Your End Of Year Social Media Post Is Missing One Vital Thing
You’re about to see them flood your social media feeds: those ‘summing up my year’ statuses. They’ve become a thing.
Some people spend a long time curating photo montages of their best selfies and selecting the perfect phrasing to articulate their best bits: achievements, moments of joy, milestones.
It all comes from the popularity of the psychology of positive thinking and upbeat mantras. All worthy stuff. They’re fun statuses to read. But they’re not authentic. Not truly. They’re polished and highly selective.
What I’d love to see more of is authenticity: big, scary, vulnerable, bold authenticity.
The best 'summing up my year' Facebook status I ever read came from my friend Racquel, who, that year, had another series of illnesses following a cancer relapse, and the associated highs and lows of living with chronic illness.
It was brutally honest -- she described how, while convalescing, she'd "seen others succeed and temporarily resented them for it" and "actively wished people ill will or to fail" in episodes of weakness, jealousy, bitterness or just exasperation about the curated nature of social media.
In other words: being human. It was one of the most refreshing and, ironically, uplifting posts I’d ever read.
Why? Because it made me feel better about myself. The recognition. The relief. I’m not the only one.
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That post was written two years ago, but it’s one of only two Facebook posts I can ever remember reading that have really stayed with me (let’s face it, most are transactional and temporary) -- and both for the exact same reason.
The other was Sheryl Sandberg’s poignant, devastating, vulnerable and incredibly strong status she wrote describing her grief over the sudden death of her husband. The post was so widely shared, it led to her writing the book, Option B. In it, she wrote:
“I think when tragedy occurs, it presents a choice. You can give in to the void, the emptiness that fills your heart, your lungs, constricts your ability to think or even breathe. Or you can try to find meaning. These past thirty days, I have spent many of my moments lost in that void. And I know that many future moments will be consumed by the vast emptiness as well.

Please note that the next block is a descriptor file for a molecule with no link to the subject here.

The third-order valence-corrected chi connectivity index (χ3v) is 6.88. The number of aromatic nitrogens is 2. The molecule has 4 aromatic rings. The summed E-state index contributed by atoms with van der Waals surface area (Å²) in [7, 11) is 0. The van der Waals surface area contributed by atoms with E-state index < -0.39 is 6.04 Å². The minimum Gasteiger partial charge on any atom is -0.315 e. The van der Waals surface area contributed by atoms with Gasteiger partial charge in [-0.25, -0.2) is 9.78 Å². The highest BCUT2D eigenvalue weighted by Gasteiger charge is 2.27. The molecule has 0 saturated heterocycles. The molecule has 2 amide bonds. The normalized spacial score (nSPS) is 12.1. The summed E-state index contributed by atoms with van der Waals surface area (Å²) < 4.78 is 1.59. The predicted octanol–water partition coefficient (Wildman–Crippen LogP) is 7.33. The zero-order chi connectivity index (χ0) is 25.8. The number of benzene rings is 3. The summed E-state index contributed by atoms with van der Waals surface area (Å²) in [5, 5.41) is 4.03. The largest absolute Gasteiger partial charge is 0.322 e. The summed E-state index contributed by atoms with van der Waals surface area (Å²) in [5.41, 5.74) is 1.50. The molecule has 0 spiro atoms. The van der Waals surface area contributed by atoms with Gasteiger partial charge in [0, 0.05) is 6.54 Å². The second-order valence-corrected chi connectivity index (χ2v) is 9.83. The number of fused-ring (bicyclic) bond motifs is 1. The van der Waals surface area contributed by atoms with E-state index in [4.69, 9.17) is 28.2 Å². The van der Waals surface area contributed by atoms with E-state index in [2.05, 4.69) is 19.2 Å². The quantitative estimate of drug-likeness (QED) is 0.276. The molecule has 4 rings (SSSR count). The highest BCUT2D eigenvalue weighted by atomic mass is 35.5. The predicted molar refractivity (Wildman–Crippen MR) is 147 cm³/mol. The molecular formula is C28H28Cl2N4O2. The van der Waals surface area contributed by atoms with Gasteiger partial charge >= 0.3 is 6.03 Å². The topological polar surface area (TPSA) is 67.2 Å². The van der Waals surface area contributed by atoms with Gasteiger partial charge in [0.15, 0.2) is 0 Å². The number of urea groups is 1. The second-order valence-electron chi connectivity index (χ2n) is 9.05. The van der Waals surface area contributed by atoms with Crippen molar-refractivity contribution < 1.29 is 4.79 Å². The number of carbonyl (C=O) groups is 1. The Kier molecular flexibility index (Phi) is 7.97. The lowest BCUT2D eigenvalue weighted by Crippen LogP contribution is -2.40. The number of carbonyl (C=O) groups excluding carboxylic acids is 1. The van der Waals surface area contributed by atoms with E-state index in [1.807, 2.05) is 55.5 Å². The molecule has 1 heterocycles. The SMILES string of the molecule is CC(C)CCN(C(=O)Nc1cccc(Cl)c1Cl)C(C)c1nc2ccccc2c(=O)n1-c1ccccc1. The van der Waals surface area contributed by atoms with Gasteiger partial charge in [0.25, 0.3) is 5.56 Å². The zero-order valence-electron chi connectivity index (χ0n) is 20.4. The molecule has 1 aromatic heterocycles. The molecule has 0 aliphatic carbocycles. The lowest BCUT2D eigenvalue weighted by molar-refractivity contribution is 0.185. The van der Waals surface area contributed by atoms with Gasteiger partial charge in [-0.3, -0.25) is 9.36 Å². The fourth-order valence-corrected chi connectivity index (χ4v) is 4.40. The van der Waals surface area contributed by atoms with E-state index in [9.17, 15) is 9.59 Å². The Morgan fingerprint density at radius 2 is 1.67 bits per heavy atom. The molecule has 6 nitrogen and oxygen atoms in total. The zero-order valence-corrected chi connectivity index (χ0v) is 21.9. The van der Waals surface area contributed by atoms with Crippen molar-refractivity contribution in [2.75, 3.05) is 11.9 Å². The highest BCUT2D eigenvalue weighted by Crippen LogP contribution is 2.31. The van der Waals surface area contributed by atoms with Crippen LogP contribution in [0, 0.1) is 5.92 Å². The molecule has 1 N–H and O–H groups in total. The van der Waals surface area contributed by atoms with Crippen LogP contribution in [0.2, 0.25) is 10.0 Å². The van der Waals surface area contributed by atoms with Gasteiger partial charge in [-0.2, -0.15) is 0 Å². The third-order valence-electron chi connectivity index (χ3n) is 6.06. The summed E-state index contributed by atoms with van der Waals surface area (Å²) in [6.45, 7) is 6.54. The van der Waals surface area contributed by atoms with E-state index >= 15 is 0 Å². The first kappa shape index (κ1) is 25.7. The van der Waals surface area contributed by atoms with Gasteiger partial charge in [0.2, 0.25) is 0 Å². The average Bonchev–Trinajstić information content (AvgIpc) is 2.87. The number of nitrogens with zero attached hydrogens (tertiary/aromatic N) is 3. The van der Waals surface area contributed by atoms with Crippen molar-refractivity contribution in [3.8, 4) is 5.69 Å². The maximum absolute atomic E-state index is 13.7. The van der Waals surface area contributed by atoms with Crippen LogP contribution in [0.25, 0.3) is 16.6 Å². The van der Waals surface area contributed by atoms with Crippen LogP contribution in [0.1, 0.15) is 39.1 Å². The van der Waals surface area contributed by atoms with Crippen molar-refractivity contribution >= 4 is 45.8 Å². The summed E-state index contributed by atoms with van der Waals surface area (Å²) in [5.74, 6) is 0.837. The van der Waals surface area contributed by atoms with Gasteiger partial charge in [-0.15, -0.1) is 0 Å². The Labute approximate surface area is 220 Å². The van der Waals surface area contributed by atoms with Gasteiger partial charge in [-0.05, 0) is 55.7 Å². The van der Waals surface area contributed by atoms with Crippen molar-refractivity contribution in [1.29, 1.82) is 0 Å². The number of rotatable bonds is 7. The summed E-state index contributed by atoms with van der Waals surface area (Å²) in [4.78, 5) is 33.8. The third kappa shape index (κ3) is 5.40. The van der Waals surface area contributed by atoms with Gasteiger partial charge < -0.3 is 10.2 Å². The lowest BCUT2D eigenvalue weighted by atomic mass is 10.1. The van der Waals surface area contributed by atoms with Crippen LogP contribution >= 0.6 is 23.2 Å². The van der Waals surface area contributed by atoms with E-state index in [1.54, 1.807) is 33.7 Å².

But when I can, I want to choose life and meaning...I have lived thirty years in these thirty days. I am thirty years sadder. I feel like I am thirty years wiser.
I have learned that I never really knew what to say to others in need. I think I got this all wrong before; I tried to assure people that it would be okay, thinking that hope was the most comforting thing I could offer. ...Real empathy is sometimes not insisting that it will be okay but acknowledging that it is not.”
If you haven’t already, it’s really worth reading the post in full. That rawness, that realness and the honesty -- no wonder it resonated so widely.
Beneath the gloss, we’re all hiding something we feel too tentative to reveal on the very platforms that package us up and market us back to ourselves, addict us and profit from those personal revelations.
When I asked Racquel about that memorable status (it turned out to be one of the most ‘liked’ ones she has ever posted), she said,“I spent a lot of time missing out on things, and I’d go on Facebook and see people having the most amazing time and I would genuinely feel jealous.
"Not for long but I’d feel it. I know I’d also feel like what they were saying wasn’t real."
“One reason I did it was because I believe strongly in the paradox. We embrace the good, but we’re terrified to mention the bad.
"We’ll say we’re happy, things are great, love my job, love my life -- but given that you can’t have one without the other, that you can’t feel blessed and grateful unless you’ve known loss and failure and rejection -- you don’t often see posts saying, 'well, today I’m feeling really lonely, vulnerable, jealous and irritable and I also spent a good 20 minutes wishing really hard that someone I know would get fired from their job or get dumped.'"
Bam. That honesty right there. That’s what real authenticity looks like.
It can be brutal and ugly and show the very worst of our human failings. But once all that is out there, on show, in an act of impressive candour, people will trust your word so much more thereafter.
You will find yourself embedded in people’s memories, like Racquel and Sheryl Sandberg are in mine. By sharing your darkest thoughts, you will bring light.
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Not a single filtered selfie, #blessed or Kim Karbloodydashian post will ever do that.
So, I propose that we should all try something different this year, and, like Racquel, share our failings and vulnerabilities as well as our achievements and joys. Maybe some Celeste Barber style pictures.
Forget about the hygge in which you luxuriated in 2018. Bring on the carbuncles. It’s time to redress the balance.